I know that having your research findings taken up and reported by popular media must be very flattering to a scholar. However, one has to have some responsibility and make sure that one’s research doesn’t get used to perpetuate all kinds of ridiculous stereotypes that it doesn’t even support.
A case in point: a researcher at the University of Missouri conducted a study about “how girls and boys expect talking about problems will make them feel.” In the conclusion, the study states that gender differences it uncovered were negligible. (This is what every single study into the supposed gender differences usually uncovers: they do not exist.) However, when it came to signing a press release about the findings, it was worded very differently.
The University of Missouri produced a press release (and Rose confirms by email that she approved it) with the title “Males believe discussing problems is a waste of time, MU study shows”. In the transition from academic journal to attention-grabbing press release, the self-reported feelings of a minority of boys have been transformed into something that’s generally true of males as a whole. It’s almost as if no one was that concerned at all about overstating sex effects.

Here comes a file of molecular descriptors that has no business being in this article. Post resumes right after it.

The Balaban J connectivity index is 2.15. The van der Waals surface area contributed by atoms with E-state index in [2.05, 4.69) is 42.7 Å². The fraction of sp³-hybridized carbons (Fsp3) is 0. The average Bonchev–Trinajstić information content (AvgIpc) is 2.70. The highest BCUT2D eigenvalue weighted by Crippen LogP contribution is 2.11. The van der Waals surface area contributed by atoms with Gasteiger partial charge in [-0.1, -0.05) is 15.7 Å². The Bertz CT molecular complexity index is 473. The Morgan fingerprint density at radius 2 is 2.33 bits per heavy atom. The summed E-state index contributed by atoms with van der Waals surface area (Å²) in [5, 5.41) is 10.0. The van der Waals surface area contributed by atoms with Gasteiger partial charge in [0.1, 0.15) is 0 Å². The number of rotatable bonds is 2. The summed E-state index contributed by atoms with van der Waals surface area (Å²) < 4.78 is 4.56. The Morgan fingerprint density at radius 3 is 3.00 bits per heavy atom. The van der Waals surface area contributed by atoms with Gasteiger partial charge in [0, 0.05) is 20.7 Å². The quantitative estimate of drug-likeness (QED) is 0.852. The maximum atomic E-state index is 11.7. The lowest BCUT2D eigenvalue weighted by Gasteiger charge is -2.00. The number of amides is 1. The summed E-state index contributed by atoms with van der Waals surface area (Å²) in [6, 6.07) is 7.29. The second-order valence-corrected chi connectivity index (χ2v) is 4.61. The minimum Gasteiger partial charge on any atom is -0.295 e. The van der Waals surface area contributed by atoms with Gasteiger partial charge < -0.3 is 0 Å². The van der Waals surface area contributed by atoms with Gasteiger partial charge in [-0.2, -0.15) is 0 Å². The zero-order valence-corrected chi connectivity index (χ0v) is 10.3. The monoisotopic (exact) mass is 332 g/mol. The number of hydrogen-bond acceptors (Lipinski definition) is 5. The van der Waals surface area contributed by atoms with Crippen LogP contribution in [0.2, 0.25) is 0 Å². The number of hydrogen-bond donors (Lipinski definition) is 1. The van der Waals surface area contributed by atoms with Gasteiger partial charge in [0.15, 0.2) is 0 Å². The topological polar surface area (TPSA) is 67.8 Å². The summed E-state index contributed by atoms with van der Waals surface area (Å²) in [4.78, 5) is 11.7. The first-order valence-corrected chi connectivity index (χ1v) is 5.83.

Note that the researcher in question approved the sensationalizing wording of the press release.
The study was immediately taken up by two popular rags. One of the published a piece titled “Housewives, shut up”. Another one is titled “Girls at Risk of Talking Too Much, Scientists Find.” It is needless to say that the study in question never suggested anything even remotely similar.
P.S. For more insightful reading on the topic of how popular media invent gender differences on the basis of studies that say the exact opposite can be found in Cordelia Fine’s Delusions of Gender.